What will happen with a driving without a license charge in California? 13 Answers as of March 07, 2011

What will happen with a driving without a license charge in California?

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Law Office of Tracey S. Sang
Law Office of Tracey S. Sang | Tracey Sang
Driving with a suspended license usually just carries a fine.
Answer Applies to: California
Replied: 3/7/2011
Law Office of Jeff Yeh
Law Office of Jeff Yeh | Jeff Yeh
It depends whether it is an infraction or misdemeanor. Is it a VC 12500(a) charge?
Answer Applies to: California
Replied: 3/3/2011
Nelson & Lawless
Nelson & Lawless | Terry Nelson
You face fines and potential jail time. However, jail is unlikely unless you have a rap sheet and priors. The likely outcome, if handled well by your attorney, is some fines, a requirement you obtain a valid license, and some probation. If serious about getting counsel for this, feel free to contact me.
Answer Applies to: California
Replied: 2/27/2011
Law Offices of Juan Dotson
Law Offices of Juan Dotson | Juan Dotson
First, consult with an attorney about your case before you concede the charge. We can challenge the legality of the traffic stop. If you are found guilty of driving without a license (VC 12500(a)), you may be placed on Informal (otherwise known as "summary") probation for up to three years, face up to six months in the county jail, maximum $1,000 fine, and a possible 30-day impound of your car. If you are convicted of an infraction, you face a $250 maximum fine. At times, attorneys can postpone the case to allow you to obtain a valid license. Bringing a valid license to court enables us to negotiate dismissals or reduced charges.
Answer Applies to: California
Replied: 2/27/2011
The Law Office of Harry E. Hudson, Jr.
The Law Office of Harry E. Hudson, Jr. | Harry E. Hudson, Jr.
First offense Probably only a fine depending on why license suspended. Second or more , fine and mandatory jail. Show up with a license and things might get better.
Answer Applies to: California
Replied: 2/25/2011
    The Law Offices of Robert L. Driessen
    The Law Offices of Robert L. Driessen | Robert L. Driessen
    A lot will depend upon the reason why the license was suspended. If it was suspended due to a previous DUI you are looking at a 14601.2; this charge carries a mandatory minimum of 10 days jail. If you have prior convictions for driving on a suspended license your jail time will increase.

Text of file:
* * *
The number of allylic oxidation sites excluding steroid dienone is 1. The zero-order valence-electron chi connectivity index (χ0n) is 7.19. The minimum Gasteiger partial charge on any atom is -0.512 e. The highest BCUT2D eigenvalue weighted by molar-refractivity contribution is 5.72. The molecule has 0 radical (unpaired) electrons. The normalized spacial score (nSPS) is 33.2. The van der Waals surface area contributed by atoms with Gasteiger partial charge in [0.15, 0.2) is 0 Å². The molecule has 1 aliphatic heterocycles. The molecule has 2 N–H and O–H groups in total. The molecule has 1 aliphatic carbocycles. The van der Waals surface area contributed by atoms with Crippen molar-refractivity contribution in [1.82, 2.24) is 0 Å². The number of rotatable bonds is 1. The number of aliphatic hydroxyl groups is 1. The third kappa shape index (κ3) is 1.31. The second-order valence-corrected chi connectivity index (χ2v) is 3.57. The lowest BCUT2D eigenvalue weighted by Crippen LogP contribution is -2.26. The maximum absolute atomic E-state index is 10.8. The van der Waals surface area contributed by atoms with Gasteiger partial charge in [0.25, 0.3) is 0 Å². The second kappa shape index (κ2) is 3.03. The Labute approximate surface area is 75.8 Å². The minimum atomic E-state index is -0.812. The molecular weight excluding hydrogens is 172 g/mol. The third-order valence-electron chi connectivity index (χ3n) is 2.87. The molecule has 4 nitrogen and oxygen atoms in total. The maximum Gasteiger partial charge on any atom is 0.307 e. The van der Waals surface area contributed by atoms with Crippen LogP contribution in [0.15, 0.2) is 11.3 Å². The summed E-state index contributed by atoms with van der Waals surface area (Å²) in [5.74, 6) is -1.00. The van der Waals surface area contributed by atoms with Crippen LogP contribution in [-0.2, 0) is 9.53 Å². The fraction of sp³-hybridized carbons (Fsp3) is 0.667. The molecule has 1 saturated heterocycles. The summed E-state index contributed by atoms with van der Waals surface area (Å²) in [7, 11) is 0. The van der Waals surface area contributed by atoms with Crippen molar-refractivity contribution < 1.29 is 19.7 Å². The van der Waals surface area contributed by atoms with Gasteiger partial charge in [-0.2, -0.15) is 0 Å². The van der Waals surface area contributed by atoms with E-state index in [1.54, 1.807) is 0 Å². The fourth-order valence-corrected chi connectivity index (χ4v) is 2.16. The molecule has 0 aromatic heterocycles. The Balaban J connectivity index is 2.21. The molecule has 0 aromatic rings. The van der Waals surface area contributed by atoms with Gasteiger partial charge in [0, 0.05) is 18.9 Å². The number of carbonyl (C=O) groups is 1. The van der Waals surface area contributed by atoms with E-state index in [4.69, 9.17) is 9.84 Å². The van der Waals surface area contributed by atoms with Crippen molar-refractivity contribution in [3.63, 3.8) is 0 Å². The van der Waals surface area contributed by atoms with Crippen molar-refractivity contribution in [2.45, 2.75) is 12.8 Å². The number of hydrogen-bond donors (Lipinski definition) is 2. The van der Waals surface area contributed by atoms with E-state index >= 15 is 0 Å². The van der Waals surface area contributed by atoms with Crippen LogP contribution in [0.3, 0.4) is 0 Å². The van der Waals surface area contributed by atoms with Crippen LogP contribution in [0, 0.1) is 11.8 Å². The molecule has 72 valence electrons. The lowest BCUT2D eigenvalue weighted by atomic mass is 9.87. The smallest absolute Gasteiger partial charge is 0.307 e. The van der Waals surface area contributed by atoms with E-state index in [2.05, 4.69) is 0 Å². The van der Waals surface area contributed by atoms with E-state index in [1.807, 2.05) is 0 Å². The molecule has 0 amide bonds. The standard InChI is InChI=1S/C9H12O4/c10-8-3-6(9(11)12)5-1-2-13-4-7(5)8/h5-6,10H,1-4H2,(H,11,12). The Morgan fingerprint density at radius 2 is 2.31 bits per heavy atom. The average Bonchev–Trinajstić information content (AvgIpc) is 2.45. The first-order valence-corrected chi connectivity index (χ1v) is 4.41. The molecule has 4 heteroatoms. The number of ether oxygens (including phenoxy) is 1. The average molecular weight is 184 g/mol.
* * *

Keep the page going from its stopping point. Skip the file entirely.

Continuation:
Answer Applies to: California
    Replied: 2/25/2011
    Law Office of Andrew Roberts
    Law Office of Andrew Roberts | Andrew Stephen Roberts
    You face a serious fine. If there is any chance you could get your license the fine would be reduced dramatically.
    Answer Applies to: California
    Replied: 2/25/2011
    Law Office of Thomas F. Mueller
    Law Office of Thomas F. Mueller | Thomas Mueller
    A fine. But it depends on why you don't have a license. If it's suspended by DMV or the court, the judges consider it to be a violation of probation and will send you to jail or to a weekend work program. For more info or to obtain a fee quote call.
    Answer Applies to: California
    Replied: 2/25/2011
    Srai Law Office
    Srai Law Office | Gurjit Singh Srai, Esq.
    In order to determine the penalties in your case, the exact charge must be noted (14601.1, 14601.2 etc). If you have been charged with a 14601 and have no priors, you will probably have to pay a fine. However, if you can get a valid driver's license the judge will possibly reduce it down to driving without a driver's license (12500) which carries less fines and is not priorable. On the other hand, 14601.2 charges have fines and mandatory jail sentence.
    Answer Applies to: California
    Replied: 2/25/2011
    Robert Mortland
    Robert Mortland | Law Office of Robert Mortland
    This depends if you have ever had a license. Most likely they will charge this as a misdemeanor 14601.1 and you are facing a very stiff fine. If you can get your license back before court, the DA is usually more lenient.
    Answer Applies to: California
    Replied: 2/25/2011
    Law Offices of Phil Hache
    Law Offices of Phil Hache | Phil Hache
    Driving a car without a valid California License is a violation of vehicle code 12500(a). It is different than driving on a "suspended or revoked" license. A 12500(a) charge can be charged as a misdemeanor, with penalties that can include jail time, probation, and large fines. It is possible to get these charges dismissed or reduced to an infraction with much less consequences. I have been very successful at getting these charges dismissed (including a dismissal of the charge yesterday in Van Nuys Court). Call me to discuss in further detail.
    Answer Applies to: California
    Replied: 2/25/2011
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